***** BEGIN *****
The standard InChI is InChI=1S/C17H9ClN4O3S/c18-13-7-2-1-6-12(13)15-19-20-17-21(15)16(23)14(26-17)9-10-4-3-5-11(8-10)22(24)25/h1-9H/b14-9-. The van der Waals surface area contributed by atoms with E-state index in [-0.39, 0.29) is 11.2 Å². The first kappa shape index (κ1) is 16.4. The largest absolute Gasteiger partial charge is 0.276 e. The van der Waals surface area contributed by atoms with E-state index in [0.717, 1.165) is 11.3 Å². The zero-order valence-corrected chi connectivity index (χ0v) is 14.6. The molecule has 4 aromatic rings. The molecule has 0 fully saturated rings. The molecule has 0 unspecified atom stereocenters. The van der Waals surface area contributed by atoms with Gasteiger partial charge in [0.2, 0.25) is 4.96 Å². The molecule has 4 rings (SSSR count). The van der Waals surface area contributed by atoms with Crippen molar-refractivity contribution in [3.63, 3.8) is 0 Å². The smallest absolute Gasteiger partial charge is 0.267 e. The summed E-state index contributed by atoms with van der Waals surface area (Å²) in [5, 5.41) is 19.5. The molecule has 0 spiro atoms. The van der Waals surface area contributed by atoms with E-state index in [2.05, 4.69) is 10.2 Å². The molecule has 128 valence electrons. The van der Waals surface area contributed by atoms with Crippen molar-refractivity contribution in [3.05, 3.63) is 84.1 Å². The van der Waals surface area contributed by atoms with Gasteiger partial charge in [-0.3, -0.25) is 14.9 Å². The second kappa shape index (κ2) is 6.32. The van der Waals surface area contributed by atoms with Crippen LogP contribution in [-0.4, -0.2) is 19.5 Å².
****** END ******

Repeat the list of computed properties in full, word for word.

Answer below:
The standard InChI is InChI=1S/C17H9ClN4O3S/c18-13-7-2-1-6-12(13)15-19-20-17-21(15)16(23)14(26-17)9-10-4-3-5-11(8-10)22(24)25/h1-9H/b14-9-. The van der Waals surface area contributed by atoms with E-state index in [-0.39, 0.29) is 11.2 Å². The first kappa shape index (κ1) is 16.4. The largest absolute Gasteiger partial charge is 0.276 e. The van der Waals surface area contributed by atoms with E-state index in [0.717, 1.165) is 11.3 Å². The zero-order valence-corrected chi connectivity index (χ0v) is 14.6. The molecule has 4 aromatic rings. The molecule has 0 fully saturated rings. The molecule has 0 unspecified atom stereocenters. The van der Waals surface area contributed by atoms with Gasteiger partial charge in [0.2, 0.25) is 4.96 Å². The molecule has 4 rings (SSSR count). The van der Waals surface area contributed by atoms with Crippen molar-refractivity contribution in [3.63, 3.8) is 0 Å². The smallest absolute Gasteiger partial charge is 0.267 e. The summed E-state index contributed by atoms with van der Waals surface area (Å²) in [5, 5.41) is 19.5. The molecule has 0 spiro atoms. The van der Waals surface area contributed by atoms with E-state index in [2.05, 4.69) is 10.2 Å². The molecule has 128 valence electrons. The van der Waals surface area contributed by atoms with Crippen molar-refractivity contribution in [3.05, 3.63) is 84.1 Å². The van der Waals surface area contributed by atoms with Gasteiger partial charge in [-0.3, -0.25) is 14.9 Å². The second kappa shape index (κ2) is 6.32. The van der Waals surface area contributed by atoms with Crippen LogP contribution in [-0.4, -0.2) is 19.5 Å².